La Nina weather pattern won’t change through spring, but could fade this summer.
Meteorologist Art Douglas offered little hope of relief through spring for the dry spell gripping the majority of the US right now.
Douglas is a long-term weather forecaster and professor emeritus from Creighton University, and also serves as meteorologist for CattleFax. He presented his forecast for 2018 at the annual CattleFax outlook seminar during the National Cattlemen’s Beef Association convention in Phoenix.
Douglas explained the current droughty pattern derives from the La Nina phase of the El Nino Southern Oscillation (ENSO) which has put a lot of water with cold surface temperatures off the coast of South America and along the equator, creating a weak subtropical jet stream. In turn, that tends to bring little moisture up into the US.
This condition will remain through the spring, but after that the cold sea surface temperatures could begin to reverse and the La Nina pattern could end, he said.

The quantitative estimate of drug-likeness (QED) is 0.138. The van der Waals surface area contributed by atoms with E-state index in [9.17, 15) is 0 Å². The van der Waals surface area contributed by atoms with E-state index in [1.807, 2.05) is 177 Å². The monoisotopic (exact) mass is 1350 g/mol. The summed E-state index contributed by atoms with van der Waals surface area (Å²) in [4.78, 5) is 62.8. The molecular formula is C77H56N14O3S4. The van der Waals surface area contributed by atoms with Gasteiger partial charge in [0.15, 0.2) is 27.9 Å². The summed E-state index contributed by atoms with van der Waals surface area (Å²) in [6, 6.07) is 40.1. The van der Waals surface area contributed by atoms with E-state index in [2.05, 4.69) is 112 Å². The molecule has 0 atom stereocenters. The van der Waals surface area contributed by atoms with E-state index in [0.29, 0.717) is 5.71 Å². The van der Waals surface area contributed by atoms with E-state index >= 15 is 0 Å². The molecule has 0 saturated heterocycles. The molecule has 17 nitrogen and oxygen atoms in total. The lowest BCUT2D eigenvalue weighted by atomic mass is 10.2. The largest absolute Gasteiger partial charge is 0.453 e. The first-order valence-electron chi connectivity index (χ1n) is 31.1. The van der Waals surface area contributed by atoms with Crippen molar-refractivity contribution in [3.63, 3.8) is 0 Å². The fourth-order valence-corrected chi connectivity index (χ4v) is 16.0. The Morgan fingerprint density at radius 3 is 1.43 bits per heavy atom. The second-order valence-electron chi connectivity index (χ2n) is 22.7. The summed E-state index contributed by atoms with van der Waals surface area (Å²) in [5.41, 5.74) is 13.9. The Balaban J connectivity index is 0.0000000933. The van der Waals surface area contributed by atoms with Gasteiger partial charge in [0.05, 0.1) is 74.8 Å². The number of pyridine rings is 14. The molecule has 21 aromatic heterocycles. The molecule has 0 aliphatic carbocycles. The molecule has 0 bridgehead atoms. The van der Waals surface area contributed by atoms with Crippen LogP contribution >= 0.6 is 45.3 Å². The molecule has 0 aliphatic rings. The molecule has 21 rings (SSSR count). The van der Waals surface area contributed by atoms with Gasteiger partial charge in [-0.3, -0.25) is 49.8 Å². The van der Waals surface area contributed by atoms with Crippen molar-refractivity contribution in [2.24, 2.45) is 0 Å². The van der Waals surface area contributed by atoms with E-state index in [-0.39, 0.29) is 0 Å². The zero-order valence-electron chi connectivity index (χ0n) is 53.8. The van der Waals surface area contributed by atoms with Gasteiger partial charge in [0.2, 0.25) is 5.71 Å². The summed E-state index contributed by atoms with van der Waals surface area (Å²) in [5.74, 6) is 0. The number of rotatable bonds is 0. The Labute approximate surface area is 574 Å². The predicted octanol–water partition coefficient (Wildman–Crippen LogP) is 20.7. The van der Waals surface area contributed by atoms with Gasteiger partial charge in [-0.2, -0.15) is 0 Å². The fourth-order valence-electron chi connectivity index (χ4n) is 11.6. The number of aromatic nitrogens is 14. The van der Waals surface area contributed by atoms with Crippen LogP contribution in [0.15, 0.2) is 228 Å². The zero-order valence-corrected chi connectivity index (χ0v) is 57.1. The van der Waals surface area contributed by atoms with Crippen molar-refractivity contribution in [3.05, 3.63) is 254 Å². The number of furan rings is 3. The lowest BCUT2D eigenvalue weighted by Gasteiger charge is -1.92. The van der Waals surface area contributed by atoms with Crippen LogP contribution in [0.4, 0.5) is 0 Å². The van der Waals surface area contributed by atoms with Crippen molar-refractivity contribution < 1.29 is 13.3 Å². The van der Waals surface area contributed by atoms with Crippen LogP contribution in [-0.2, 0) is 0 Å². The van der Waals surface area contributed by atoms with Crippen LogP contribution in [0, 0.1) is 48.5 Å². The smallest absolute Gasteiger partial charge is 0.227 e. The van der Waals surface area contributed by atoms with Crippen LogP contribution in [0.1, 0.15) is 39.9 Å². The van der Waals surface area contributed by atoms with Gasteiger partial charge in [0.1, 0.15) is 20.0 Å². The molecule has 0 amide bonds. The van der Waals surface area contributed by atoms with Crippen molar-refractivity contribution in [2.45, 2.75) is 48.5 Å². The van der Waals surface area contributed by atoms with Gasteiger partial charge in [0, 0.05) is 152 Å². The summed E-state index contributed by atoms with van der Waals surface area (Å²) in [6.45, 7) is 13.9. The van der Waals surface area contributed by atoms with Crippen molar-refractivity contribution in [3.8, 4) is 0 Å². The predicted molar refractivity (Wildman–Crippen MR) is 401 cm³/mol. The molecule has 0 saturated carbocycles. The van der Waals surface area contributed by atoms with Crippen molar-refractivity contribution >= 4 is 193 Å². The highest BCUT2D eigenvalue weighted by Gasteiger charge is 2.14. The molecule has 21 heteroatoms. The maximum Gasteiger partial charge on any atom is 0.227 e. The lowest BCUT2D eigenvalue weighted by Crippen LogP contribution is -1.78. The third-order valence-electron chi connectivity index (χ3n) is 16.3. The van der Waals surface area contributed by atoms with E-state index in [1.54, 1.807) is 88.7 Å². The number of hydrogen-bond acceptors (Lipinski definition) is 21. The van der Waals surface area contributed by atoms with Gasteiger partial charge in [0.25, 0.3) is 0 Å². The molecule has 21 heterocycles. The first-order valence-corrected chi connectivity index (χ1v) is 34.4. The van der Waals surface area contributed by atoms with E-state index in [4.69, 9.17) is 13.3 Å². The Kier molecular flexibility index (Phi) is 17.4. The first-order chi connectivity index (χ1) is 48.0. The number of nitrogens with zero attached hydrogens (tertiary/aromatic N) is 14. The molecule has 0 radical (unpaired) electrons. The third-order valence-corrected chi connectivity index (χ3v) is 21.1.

Douglas mentioned two of the main models for La Nina and El Nino prediction show this potential for La Nina conditions to end. Of course, such a forecast suggests hay and forage prices could be higher this year in much of the country, and crop yields could be down a little. It also suggests some livestock producers will come up short of forage in pastures.
Douglas mentioned that as La Nina persists this spring, it should have several effects:
Drought and dry will continue in the Southwest and south-central US.
Drought concerns remain along the Gulf Coast and eastern states.
Spring planting in the Corn Belt will be affected by drier soils in the far west, but snow and wetter soils will persist from Iowa to Ohio.
The Northwest and parts of the northern Rockies may have the only reliable grazing into late spring and summer.
Little snow cover in the Plains states, together with soil dryness, means the Plains likely will stay dry and warm.